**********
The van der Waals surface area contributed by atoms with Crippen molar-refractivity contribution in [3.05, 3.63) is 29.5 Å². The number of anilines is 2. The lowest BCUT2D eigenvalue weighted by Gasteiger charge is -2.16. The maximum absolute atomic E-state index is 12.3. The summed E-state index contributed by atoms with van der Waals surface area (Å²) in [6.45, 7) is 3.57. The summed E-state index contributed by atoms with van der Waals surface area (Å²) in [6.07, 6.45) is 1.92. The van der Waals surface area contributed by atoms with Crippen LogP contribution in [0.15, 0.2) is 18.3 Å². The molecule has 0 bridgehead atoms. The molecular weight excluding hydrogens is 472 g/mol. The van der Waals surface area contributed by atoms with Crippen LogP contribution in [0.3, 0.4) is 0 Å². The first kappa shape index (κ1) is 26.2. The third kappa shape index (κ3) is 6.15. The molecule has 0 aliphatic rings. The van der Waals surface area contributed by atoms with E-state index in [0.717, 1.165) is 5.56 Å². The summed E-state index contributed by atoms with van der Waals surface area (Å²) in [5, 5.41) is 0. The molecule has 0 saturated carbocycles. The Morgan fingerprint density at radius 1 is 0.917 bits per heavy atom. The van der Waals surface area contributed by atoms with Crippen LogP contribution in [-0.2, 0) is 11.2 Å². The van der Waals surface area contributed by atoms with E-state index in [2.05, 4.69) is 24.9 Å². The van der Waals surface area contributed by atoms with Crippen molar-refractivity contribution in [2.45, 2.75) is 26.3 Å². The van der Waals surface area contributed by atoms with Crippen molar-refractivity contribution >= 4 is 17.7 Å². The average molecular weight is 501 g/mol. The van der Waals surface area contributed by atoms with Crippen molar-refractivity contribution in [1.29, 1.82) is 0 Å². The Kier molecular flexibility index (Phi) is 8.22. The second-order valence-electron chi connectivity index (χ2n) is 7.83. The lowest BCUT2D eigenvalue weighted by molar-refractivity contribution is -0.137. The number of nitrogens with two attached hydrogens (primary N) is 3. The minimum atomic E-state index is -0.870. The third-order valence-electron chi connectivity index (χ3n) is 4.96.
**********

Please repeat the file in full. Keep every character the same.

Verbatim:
The van der Waals surface area contributed by atoms with Crippen molar-refractivity contribution in [3.05, 3.63) is 29.5 Å². The number of anilines is 2. The lowest BCUT2D eigenvalue weighted by Gasteiger charge is -2.16. The maximum absolute atomic E-state index is 12.3. The summed E-state index contributed by atoms with van der Waals surface area (Å²) in [6.45, 7) is 3.57. The summed E-state index contributed by atoms with van der Waals surface area (Å²) in [6.07, 6.45) is 1.92. The van der Waals surface area contributed by atoms with Crippen LogP contribution in [0.15, 0.2) is 18.3 Å². The molecule has 0 bridgehead atoms. The molecular weight excluding hydrogens is 472 g/mol. The van der Waals surface area contributed by atoms with Crippen LogP contribution in [0.3, 0.4) is 0 Å². The first kappa shape index (κ1) is 26.2. The third kappa shape index (κ3) is 6.15. The molecule has 0 aliphatic rings. The van der Waals surface area contributed by atoms with E-state index in [0.717, 1.165) is 5.56 Å². The summed E-state index contributed by atoms with van der Waals surface area (Å²) in [5, 5.41) is 0. The molecule has 0 saturated carbocycles. The Morgan fingerprint density at radius 1 is 0.917 bits per heavy atom. The van der Waals surface area contributed by atoms with Crippen LogP contribution in [-0.2, 0) is 11.2 Å². The van der Waals surface area contributed by atoms with E-state index in [2.05, 4.69) is 24.9 Å². The van der Waals surface area contributed by atoms with Crippen molar-refractivity contribution in [2.45, 2.75) is 26.3 Å². The van der Waals surface area contributed by atoms with Crippen molar-refractivity contribution >= 4 is 17.7 Å². The average molecular weight is 501 g/mol. The van der Waals surface area contributed by atoms with Crippen molar-refractivity contribution in [1.29, 1.82) is 0 Å². The Kier molecular flexibility index (Phi) is 8.22. The second-order valence-electron chi connectivity index (χ2n) is 7.83. The lowest BCUT2D eigenvalue weighted by molar-refractivity contribution is -0.137. The number of nitrogens with two attached hydrogens (primary N) is 3. The minimum atomic E-state index is -0.870. The third-order valence-electron chi connectivity index (χ3n) is 4.96.